Gunnison Is Being Studied Since They Once Dodged the Spanish Flu
The coronavirus isn't the first pandemic to sweep through Colorado: in 1918, another town narrowly avoided being ravaged by illness. Today, it's being studied for its resilience.
The Spanish Flu was the world's greatest killer in the early 20th century, infecting hundreds of millions of people across the globe. Newspapers from Gunnison published fears of the flu hitting them harder than most due to their dual railroad system, which connected them to Denver and other heavily populated areas. According to The Guardian, Gunnison took action:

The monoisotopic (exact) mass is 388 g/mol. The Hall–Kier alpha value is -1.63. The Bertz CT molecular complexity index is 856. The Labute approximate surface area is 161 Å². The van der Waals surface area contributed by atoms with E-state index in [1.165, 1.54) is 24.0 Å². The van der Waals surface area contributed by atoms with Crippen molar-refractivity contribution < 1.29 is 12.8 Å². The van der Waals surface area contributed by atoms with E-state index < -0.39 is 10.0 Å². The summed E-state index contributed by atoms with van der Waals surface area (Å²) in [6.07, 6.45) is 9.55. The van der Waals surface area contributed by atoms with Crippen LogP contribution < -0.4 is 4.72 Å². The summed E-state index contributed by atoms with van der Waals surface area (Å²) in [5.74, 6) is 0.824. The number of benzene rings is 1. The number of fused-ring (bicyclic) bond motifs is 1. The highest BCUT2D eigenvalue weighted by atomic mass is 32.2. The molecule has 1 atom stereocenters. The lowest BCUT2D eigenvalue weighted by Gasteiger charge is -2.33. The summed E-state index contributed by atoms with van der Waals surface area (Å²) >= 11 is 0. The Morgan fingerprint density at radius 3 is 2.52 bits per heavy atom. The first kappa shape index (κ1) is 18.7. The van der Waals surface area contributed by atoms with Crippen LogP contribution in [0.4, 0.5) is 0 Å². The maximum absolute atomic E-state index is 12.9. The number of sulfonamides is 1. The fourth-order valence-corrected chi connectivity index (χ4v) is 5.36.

It erected barricades, sequestered visitors, arrested violators, closed schools and churches and banned parties and street gatherings, a de facto lockdown that lasted four months.
Gunnison, according to the article, did not have a single case of the Spanish Flu.
Today, leaders are turning to history to try and slow the COVID-19 outbreak, but one thing they can't find about Gunnison's fight against the flu was how their citizens dealt with the ensuing cabin fever. These days, we luckily have Skype, texting, Facetime, and social media, tools that were nonexistent in 1918. We'll have to take advantage of these amenities while we can as we wait out this wave of the coronavirus.